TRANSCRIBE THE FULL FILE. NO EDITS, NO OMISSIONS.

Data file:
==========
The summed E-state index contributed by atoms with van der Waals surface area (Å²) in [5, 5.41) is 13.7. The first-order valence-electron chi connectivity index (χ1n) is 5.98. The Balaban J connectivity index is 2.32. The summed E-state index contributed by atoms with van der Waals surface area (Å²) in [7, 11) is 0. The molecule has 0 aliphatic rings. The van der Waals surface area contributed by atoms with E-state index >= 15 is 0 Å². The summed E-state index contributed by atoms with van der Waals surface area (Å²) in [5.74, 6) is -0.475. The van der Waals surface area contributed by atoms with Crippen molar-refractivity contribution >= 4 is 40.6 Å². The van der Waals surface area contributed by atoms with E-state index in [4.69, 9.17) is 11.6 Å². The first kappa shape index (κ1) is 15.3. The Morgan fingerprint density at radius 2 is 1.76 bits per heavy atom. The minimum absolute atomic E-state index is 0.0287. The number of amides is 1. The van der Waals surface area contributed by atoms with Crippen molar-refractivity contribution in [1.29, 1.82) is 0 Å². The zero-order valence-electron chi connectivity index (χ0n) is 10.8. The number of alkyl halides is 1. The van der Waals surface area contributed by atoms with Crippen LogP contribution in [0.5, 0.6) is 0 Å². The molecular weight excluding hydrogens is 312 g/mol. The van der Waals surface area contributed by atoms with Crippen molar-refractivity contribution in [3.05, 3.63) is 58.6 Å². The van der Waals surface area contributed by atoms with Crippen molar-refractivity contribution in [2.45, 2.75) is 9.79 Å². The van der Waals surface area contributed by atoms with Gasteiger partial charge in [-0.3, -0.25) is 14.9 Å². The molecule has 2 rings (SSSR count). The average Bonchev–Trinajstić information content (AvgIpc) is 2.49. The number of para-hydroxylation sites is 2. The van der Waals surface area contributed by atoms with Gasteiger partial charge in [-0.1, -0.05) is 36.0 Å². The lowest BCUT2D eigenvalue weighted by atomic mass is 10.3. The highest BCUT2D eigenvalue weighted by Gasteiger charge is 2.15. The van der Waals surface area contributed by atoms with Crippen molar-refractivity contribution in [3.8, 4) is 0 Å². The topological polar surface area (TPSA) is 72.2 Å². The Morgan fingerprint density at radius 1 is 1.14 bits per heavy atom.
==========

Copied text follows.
The summed E-state index contributed by atoms with van der Waals surface area (Å²) in [5, 5.41) is 13.7. The first-order valence-electron chi connectivity index (χ1n) is 5.98. The Balaban J connectivity index is 2.32. The summed E-state index contributed by atoms with van der Waals surface area (Å²) in [7, 11) is 0. The molecule has 0 aliphatic rings. The van der Waals surface area contributed by atoms with E-state index >= 15 is 0 Å². The summed E-state index contributed by atoms with van der Waals surface area (Å²) in [5.74, 6) is -0.475. The van der Waals surface area contributed by atoms with Crippen molar-refractivity contribution >= 4 is 40.6 Å². The van der Waals surface area contributed by atoms with E-state index in [4.69, 9.17) is 11.6 Å². The first kappa shape index (κ1) is 15.3. The Morgan fingerprint density at radius 2 is 1.76 bits per heavy atom. The minimum absolute atomic E-state index is 0.0287. The number of amides is 1. The van der Waals surface area contributed by atoms with Crippen molar-refractivity contribution in [1.29, 1.82) is 0 Å². The zero-order valence-electron chi connectivity index (χ0n) is 10.8. The number of alkyl halides is 1. The van der Waals surface area contributed by atoms with Crippen LogP contribution in [0.5, 0.6) is 0 Å². The molecular weight excluding hydrogens is 312 g/mol. The van der Waals surface area contributed by atoms with Crippen molar-refractivity contribution in [3.05, 3.63) is 58.6 Å². The van der Waals surface area contributed by atoms with Crippen molar-refractivity contribution in [2.45, 2.75) is 9.79 Å². The van der Waals surface area contributed by atoms with Gasteiger partial charge in [-0.3, -0.25) is 14.9 Å². The molecule has 2 rings (SSSR count). The average Bonchev–Trinajstić information content (AvgIpc) is 2.49. The number of para-hydroxylation sites is 2. The van der Waals surface area contributed by atoms with Gasteiger partial charge in [-0.1, -0.05) is 36.0 Å². The lowest BCUT2D eigenvalue weighted by atomic mass is 10.3. The highest BCUT2D eigenvalue weighted by Gasteiger charge is 2.15. The van der Waals surface area contributed by atoms with Crippen molar-refractivity contribution in [3.8, 4) is 0 Å². The topological polar surface area (TPSA) is 72.2 Å². The Morgan fingerprint density at radius 1 is 1.14 bits per heavy atom.